As a design student, there were two publications I subscribed to. The first, PRINT, had a student discount I could afford on my ramen-noodle budget. The second was better yet—it was free, including shipping. The publication was called U&lc, an acronym for upper and lower case, and was a result of 1974 legendary designer Herb Lubalin’s brilliant idea: What better way to display the myriad typefaces for the International Typeface Corporation (ITC) than with a quarterly magazine? (Though the tabloid-size format was really more like a newspaper, and was even printed on newsprint, with a fold down the middle.)

ITC was formed in 1970 by Lubalin, Aaron Burns, and Edward Rondthaler, and it was the very first type foundry to use film and computer typesetting instead of metal type. The first issue was a little slip of a thing, a meager 24 pages printed in black and white, but with a firm mission statement: “U&lc will provide a panoramic window, a showcase for the world of graphic arts—a clearing house for the international exchange of ideas and information.”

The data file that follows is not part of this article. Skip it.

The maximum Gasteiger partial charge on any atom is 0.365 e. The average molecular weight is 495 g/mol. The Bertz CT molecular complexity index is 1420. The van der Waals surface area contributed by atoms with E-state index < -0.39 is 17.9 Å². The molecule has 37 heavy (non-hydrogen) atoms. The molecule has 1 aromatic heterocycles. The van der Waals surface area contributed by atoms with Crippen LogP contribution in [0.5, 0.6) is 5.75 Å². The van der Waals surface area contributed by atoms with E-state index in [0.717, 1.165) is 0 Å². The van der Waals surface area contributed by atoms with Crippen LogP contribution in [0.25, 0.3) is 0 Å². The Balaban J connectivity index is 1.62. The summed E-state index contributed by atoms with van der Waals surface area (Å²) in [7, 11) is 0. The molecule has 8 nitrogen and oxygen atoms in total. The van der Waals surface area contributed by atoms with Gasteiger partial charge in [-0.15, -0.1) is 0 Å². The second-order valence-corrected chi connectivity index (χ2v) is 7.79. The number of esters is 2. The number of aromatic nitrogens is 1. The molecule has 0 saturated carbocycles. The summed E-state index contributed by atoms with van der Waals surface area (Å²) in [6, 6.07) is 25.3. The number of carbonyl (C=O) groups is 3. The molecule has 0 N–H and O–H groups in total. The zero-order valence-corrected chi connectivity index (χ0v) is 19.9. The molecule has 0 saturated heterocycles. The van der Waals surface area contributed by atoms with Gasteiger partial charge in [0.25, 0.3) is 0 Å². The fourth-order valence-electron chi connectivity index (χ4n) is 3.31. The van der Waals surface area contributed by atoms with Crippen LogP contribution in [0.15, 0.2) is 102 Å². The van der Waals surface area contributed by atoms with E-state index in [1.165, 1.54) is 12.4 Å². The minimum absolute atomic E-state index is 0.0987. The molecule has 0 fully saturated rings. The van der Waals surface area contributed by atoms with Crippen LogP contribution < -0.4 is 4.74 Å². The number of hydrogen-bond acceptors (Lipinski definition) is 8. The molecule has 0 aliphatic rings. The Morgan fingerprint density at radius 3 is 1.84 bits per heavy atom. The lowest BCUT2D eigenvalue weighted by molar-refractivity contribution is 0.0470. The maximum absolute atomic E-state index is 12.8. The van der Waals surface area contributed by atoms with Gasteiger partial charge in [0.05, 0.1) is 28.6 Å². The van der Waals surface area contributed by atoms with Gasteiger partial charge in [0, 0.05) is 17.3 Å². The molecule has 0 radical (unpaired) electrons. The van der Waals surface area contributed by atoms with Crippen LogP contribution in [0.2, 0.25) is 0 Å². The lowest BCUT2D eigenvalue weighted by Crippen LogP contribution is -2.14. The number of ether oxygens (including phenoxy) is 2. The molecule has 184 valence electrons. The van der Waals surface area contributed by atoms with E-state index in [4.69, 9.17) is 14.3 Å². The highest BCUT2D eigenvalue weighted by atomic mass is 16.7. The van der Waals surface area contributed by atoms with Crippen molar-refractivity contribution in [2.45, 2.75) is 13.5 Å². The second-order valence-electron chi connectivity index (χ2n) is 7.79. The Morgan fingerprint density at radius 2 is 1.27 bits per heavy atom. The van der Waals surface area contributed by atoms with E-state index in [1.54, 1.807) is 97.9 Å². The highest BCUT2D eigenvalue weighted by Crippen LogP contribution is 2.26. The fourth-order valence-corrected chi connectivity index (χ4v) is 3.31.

The content varied depending on the intended audience. Articles by founders Burns, Roandthaler, and later editor Edward Gottshall and contributor Steven Heller, would regularly appear alongside specimens by type designers like Hermann Zapf, Ed Benquit, Aldo Novarese, and illustrations by the likes of Chas, Slackman, Ed Sorel, Murray Tinkelman, and Lionel Kalish, and cartoons by Lou Myers. Then, very discreetly somewhere on the page, the typeface used for that particular article would be listed. (Elsewhere more traditional type specimen pages appeared.)

All layouts were designed by Lubalin, who set the aesthetic for the next 11 years until his untimely death in 1981. After that, art director Bob Farber took the helm, followed by a long (and impressive) list of guest designers who would direct entire issues over the years. The stellar lineup included Paul Davis, Carin Goldberg, Milton Glaser, Walter Bernard (WBMG), and Pentagram.

The AIGA Design Archives holds a handful issues that includes Lubalin’s masthead from the 1974 Communication Graphics competition. The magazine ceased publication in 1999, sadly with a reduced 8.5” x 11” format that no longer did the subject matter justice. Still, that’s why the Archives exist—so we can revisit design history highlights regardless of how individual projects may have transpired.